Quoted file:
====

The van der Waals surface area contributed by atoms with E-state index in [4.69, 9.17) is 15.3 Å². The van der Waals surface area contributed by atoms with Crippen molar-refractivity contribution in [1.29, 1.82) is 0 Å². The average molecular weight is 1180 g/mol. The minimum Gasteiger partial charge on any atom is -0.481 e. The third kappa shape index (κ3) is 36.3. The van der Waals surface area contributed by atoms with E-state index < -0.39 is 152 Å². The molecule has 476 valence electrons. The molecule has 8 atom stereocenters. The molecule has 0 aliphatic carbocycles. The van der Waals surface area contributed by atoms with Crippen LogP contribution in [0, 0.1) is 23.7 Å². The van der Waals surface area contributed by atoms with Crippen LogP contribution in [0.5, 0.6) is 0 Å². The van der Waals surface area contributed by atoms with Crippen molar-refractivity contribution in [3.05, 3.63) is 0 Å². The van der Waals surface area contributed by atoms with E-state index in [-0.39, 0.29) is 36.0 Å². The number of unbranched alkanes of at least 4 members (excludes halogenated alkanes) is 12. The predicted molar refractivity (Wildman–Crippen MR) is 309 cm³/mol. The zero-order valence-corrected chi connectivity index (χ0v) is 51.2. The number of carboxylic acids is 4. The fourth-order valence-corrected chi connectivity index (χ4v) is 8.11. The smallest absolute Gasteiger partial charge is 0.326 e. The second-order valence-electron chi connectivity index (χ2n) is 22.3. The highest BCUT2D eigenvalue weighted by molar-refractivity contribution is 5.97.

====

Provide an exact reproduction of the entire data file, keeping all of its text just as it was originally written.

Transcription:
The van der Waals surface area contributed by atoms with E-state index in [4.69, 9.17) is 15.3 Å². The van der Waals surface area contributed by atoms with Crippen molar-refractivity contribution in [1.29, 1.82) is 0 Å². The average molecular weight is 1180 g/mol. The minimum Gasteiger partial charge on any atom is -0.481 e. The third kappa shape index (κ3) is 36.3. The van der Waals surface area contributed by atoms with E-state index < -0.39 is 152 Å². The molecule has 476 valence electrons. The molecule has 8 atom stereocenters. The molecule has 0 aliphatic carbocycles. The van der Waals surface area contributed by atoms with Crippen LogP contribution in [0, 0.1) is 23.7 Å². The van der Waals surface area contributed by atoms with Crippen LogP contribution in [0.5, 0.6) is 0 Å². The van der Waals surface area contributed by atoms with Crippen molar-refractivity contribution in [3.05, 3.63) is 0 Å². The van der Waals surface area contributed by atoms with E-state index in [-0.39, 0.29) is 36.0 Å². The number of unbranched alkanes of at least 4 members (excludes halogenated alkanes) is 12. The predicted molar refractivity (Wildman–Crippen MR) is 309 cm³/mol. The zero-order valence-corrected chi connectivity index (χ0v) is 51.2. The number of carboxylic acids is 4. The fourth-order valence-corrected chi connectivity index (χ4v) is 8.11. The smallest absolute Gasteiger partial charge is 0.326 e. The second-order valence-electron chi connectivity index (χ2n) is 22.3. The highest BCUT2D eigenvalue weighted by molar-refractivity contribution is 5.97.